The Hubble Space Telescope had a shaky start, indeed the images that it first sent back looked as though the whole thing had been shaken into a blurry mess. It was a disaster and hugely embarrassing for NASA. It took a few years to construct a corrective mirror to be tacked on to the end of the scope but, once in place, Hubble was able to send back some of the most scientifically valuable and awe inspiring pictures that anyone had ever seen. It opened up the cosmos to us.
It would be very difficult to pick my favourite Hubble images, lots of such lists are out there for you to see as the telescope reached its quarter century in space this year. Right up there, though, would be the Deep Field images. The first was taken of the northern sky in the 90s and was solid evidence that the universe is pretty uniform over large distances. A follow up image was done in the southern hemisphere some years later and it looked broadly the same, showing that earth occupies are rather nondescript location in the universe. I’ve chosen to show the eXtreme Deep Field image taken in 2012 for no other reason than it is the most recent.
The original Deep Field image involved pointing the space telescope at a bland, not especially interesting spot in the sky and then letting it have a very long look at that spot. The exposure was crazy long. Days at a time. This allowed it to pick up photons from the most distant, oldest galaxies in the universe. The eXtreme Deep Field, above, is like the third generation of this picture. The exposure time was 23 solid days and that’s why there is such incredible detail to be seen.
So what are we actually looking at here and why is this one of the greatest achievements of mankind as I believe it to be? With the exception of a half dozen or so stars in the foreground, which you can spot as they have a sort of twinkle radiating out of them, every single light that you can see in this picture is a galaxy. Some of them are obviously so, they look like galaxies; but all the other objects too, every little speck of light is an entire galaxy. There are thousands of them just in this one picture, each one of them will have billions of stars. And all of this is just from one tiny, uninteresting patch of night sky. To give you a sense of how much sky we’re looking at I have included the picture below.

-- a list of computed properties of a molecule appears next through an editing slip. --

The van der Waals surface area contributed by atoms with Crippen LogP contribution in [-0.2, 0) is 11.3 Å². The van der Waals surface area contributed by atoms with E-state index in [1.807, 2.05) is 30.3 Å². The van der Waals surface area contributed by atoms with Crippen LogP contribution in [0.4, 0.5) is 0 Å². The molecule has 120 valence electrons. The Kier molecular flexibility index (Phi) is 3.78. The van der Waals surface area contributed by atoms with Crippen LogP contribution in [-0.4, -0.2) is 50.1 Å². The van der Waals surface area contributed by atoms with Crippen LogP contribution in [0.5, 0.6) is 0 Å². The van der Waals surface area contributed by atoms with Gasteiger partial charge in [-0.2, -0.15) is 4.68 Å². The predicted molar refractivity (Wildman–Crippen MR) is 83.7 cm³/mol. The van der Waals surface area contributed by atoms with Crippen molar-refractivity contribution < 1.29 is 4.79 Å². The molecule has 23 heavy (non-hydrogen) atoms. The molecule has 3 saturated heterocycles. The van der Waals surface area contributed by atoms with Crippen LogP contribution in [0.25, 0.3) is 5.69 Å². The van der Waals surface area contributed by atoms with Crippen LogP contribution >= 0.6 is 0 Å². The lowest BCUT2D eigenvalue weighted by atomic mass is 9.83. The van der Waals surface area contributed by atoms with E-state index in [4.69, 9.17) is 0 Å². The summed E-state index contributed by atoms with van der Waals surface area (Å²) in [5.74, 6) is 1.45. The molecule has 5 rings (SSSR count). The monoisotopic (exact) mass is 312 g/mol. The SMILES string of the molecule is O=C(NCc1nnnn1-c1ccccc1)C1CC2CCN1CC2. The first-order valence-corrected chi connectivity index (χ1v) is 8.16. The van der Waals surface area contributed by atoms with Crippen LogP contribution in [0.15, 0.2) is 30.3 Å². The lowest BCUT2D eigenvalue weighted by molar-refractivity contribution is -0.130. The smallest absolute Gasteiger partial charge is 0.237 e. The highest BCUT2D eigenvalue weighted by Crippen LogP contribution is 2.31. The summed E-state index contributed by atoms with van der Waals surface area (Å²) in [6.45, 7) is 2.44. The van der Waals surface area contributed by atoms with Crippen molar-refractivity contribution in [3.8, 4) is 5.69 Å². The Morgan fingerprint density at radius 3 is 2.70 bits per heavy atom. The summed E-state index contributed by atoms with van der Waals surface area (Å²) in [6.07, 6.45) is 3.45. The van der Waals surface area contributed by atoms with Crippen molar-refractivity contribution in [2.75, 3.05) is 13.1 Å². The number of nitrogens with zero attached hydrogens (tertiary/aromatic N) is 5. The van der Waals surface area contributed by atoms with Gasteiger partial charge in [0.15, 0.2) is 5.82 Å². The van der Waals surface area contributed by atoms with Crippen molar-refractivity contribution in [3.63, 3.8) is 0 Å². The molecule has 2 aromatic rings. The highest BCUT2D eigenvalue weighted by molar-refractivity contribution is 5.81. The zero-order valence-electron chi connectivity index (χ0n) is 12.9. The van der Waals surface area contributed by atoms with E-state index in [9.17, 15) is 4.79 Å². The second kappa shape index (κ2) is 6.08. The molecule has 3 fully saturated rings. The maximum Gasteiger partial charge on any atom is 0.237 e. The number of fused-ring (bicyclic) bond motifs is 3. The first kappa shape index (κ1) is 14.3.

As you can see, we’re looking at a small fraction of 1% of the sky (remember, you can cover the entirety of the moon with an outstretched thumb) and yet there is all this stuff in it; several trillion stars. The mind boggles. The scale of the universe is staggering. There are those who believe that this entire edifice has been built for our gratification, that we are the only ‘people’ present in it and that we, in all this immensity, are special. Personally I don’t go for that. Leaving aside the absence of any evidence in the affirmative, I cannot accept that this universe was created, deliberately, just so we can run around killing each other on it, I’m not that self-absorbed. Whilst I acknowledge that that is an argument from personal incredulity I don’t think it is without merit, I just don’t think there is any omnipotent, omniscient being out there that cares about us. We are alone. Some people find that thought a scary one. I find it empowering. I know that it’s all up to me. If I want something I have to work to make it happen. There’s no one going to bail me out, there are no second chances. If I fail at something it’s because I wasn’t good enough, but equally if I succeed at something it’s because I earnt it. What could be more empowering, and liberating, than that?